I didn’t envy Brechin his task. Phillip can be scathing with his friends, let alone his enemies. Sometimes I find him almost as intimidating now as I did 25 years ago. He’s taken issue with me at times, publicly, in his writing. Halfway through our verandah chat, I made the mistake of heading down a conversational path that wasn’t to his liking. “This is getting really f—in’ boring, sunshine,” he said. “Get your own ideas.”
But for every growling snap, I’ve learnt there’s an abundance of open-hearted generosity.
“In the beginning I had an enormous fear of him,” artist George Grainger Aldridge told Brechin. “Yet now I feel nothing but a great love and affection for him. He takes me where I’ve never been before; he has this intriguing accuracy and detail about the ground he stands on … He moves across the planet and civilisation with such wonderful insight.”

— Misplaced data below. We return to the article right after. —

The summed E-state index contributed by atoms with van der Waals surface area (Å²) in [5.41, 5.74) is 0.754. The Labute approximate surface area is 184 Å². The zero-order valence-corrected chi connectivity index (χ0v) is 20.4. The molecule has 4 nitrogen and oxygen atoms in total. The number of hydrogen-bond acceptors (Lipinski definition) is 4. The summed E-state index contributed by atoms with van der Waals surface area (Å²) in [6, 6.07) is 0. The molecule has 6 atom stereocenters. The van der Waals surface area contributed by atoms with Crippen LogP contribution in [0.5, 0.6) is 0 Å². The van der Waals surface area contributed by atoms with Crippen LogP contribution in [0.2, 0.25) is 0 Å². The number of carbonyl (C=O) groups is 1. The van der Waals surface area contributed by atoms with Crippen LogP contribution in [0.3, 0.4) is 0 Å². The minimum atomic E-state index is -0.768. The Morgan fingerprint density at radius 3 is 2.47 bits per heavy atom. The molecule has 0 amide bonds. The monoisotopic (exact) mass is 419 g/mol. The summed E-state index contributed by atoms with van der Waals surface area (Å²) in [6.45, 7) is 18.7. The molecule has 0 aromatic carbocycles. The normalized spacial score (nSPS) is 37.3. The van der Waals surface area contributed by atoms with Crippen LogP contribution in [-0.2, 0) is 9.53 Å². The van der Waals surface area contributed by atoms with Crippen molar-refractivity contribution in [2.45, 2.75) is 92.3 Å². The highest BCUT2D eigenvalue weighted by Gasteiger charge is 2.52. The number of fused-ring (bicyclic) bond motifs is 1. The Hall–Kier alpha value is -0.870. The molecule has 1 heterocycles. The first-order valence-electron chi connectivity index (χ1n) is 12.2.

There’s a photograph in the book of White as a toddler perched high on the shoulders of his grandfather, striding through the ferns in the Strzelecki Ranges in Gippsland, Victoria, where he was born in the 1950s. Whitey has written with rich, visceral beauty about this time, about the sights and sounds and smells of that early life, how it formed his fascination with flavour, trained him to observe the world acutely.
It’s this side of him, immersed in the sensual world, vision imbued with tenderness and vulnerability, that is at the heart of Brechin’s biography, and was on raw display at the standing-room-only launch of the book at the Exeter Hotel in Adelaide last month.